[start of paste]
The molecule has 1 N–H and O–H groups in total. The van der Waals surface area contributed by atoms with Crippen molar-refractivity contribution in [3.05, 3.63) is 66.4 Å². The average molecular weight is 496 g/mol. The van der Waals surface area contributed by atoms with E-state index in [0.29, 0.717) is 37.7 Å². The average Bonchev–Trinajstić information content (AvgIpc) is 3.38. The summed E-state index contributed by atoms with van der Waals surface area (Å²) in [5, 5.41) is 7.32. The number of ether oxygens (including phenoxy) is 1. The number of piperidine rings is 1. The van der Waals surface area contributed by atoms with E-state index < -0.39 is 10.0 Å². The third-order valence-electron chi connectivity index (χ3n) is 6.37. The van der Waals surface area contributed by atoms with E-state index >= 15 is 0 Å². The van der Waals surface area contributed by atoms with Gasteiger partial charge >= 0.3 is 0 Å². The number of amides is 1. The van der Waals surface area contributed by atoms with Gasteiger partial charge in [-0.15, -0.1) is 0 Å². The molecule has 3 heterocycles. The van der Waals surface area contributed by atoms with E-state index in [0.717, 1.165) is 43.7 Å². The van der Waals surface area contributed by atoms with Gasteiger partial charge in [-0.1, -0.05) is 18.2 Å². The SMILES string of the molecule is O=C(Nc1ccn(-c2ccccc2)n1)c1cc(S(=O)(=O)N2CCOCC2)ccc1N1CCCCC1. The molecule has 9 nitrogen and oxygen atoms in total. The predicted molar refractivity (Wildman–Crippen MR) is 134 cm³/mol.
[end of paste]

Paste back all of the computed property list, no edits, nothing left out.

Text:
The molecule has 1 N–H and O–H groups in total. The van der Waals surface area contributed by atoms with Crippen molar-refractivity contribution in [3.05, 3.63) is 66.4 Å². The average molecular weight is 496 g/mol. The van der Waals surface area contributed by atoms with E-state index in [0.29, 0.717) is 37.7 Å². The average Bonchev–Trinajstić information content (AvgIpc) is 3.38. The summed E-state index contributed by atoms with van der Waals surface area (Å²) in [5, 5.41) is 7.32. The number of ether oxygens (including phenoxy) is 1. The number of piperidine rings is 1. The van der Waals surface area contributed by atoms with E-state index < -0.39 is 10.0 Å². The third-order valence-electron chi connectivity index (χ3n) is 6.37. The van der Waals surface area contributed by atoms with E-state index >= 15 is 0 Å². The van der Waals surface area contributed by atoms with Gasteiger partial charge >= 0.3 is 0 Å². The number of amides is 1. The van der Waals surface area contributed by atoms with Gasteiger partial charge in [-0.15, -0.1) is 0 Å². The molecule has 3 heterocycles. The van der Waals surface area contributed by atoms with E-state index in [0.717, 1.165) is 43.7 Å². The van der Waals surface area contributed by atoms with Gasteiger partial charge in [-0.1, -0.05) is 18.2 Å². The SMILES string of the molecule is O=C(Nc1ccn(-c2ccccc2)n1)c1cc(S(=O)(=O)N2CCOCC2)ccc1N1CCCCC1. The molecule has 9 nitrogen and oxygen atoms in total. The predicted molar refractivity (Wildman–Crippen MR) is 134 cm³/mol.